A coal company improperly disciplined an eastern Kentucky miner who used a video camera to document leaking seals in an underground mine, an administrative law judge has ruled.
Charles Scott Howard played the video for officials at a meeting in Lexington in July 2007, as regulators considered new rules on mine seals in the wake of explosions that killed 17 men in Kentucky and West Virginia in 2006.
Mine seals are meant to block off water and deadly explosive methane gas in unused parts of mines. Inadequate seals were implicated in both blasts.
The reaction was swift after Howard showed the footage he had shot at the Cumberland River Coal Co. Band Mill No. 2 mine.
Federal inspectors went to the mine that day and ultimately cited alleged safety violations related to seals.
In short order, the company put a discipline letter in Howard's file.
The company claimed Howard had created an unsafe condition by taking a camera underground, and it said he had violated a company policy on taking photos.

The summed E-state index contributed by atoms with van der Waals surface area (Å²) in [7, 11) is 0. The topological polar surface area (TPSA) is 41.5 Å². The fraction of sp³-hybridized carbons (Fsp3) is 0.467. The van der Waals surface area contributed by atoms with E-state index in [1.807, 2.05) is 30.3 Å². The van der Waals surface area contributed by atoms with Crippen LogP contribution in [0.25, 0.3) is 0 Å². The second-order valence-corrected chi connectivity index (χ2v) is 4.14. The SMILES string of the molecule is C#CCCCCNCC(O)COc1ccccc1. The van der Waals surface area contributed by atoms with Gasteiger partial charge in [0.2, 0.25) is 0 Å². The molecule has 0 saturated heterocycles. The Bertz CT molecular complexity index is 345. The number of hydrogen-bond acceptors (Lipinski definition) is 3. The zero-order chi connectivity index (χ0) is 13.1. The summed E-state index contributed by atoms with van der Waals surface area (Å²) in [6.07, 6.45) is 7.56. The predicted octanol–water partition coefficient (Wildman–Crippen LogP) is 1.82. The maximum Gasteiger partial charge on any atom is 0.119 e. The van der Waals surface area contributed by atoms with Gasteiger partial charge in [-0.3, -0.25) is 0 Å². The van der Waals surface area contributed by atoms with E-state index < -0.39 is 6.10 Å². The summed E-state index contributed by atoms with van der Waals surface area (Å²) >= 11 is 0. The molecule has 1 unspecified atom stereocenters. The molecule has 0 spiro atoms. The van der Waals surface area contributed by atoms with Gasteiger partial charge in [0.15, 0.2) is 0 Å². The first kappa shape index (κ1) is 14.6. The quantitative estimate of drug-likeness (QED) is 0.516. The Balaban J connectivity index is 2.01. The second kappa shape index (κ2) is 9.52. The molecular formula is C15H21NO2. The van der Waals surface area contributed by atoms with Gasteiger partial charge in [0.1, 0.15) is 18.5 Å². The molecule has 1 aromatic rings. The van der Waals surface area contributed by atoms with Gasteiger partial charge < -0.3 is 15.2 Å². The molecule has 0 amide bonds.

However, that was just a pretext to discipline Howard because company managers were displeased that he had videotaped the seals, Administrative Law Judge T. Todd T. Hodgdon said in his ruling.
Howard's actions were protected by the federal mine-safety act, said Hodgdon, a judge with the Federal Mine Safety and Health Review Commission.
The judge said disciplining Howard could have made him or other miners apprehensive about documenting hazardous conditions. Howard's attorney, Tony Oppegard, filed the complaint with the commission in early 2008, but it was decided only recently.
Hodgdon ordered Cumberland River, a division of Arch Coal, to expunge all references to the discipline letter from his file; reimburse Howard for costs associated with his complaint, including attorney fees; and post the decision at all its mining properties in Letcher County for 60 days.
The company could appeal the decision.
A spokeswoman for Arch Coal declined Tuesday to comment on the judge's decision.
Read more of this story at Kentucky.com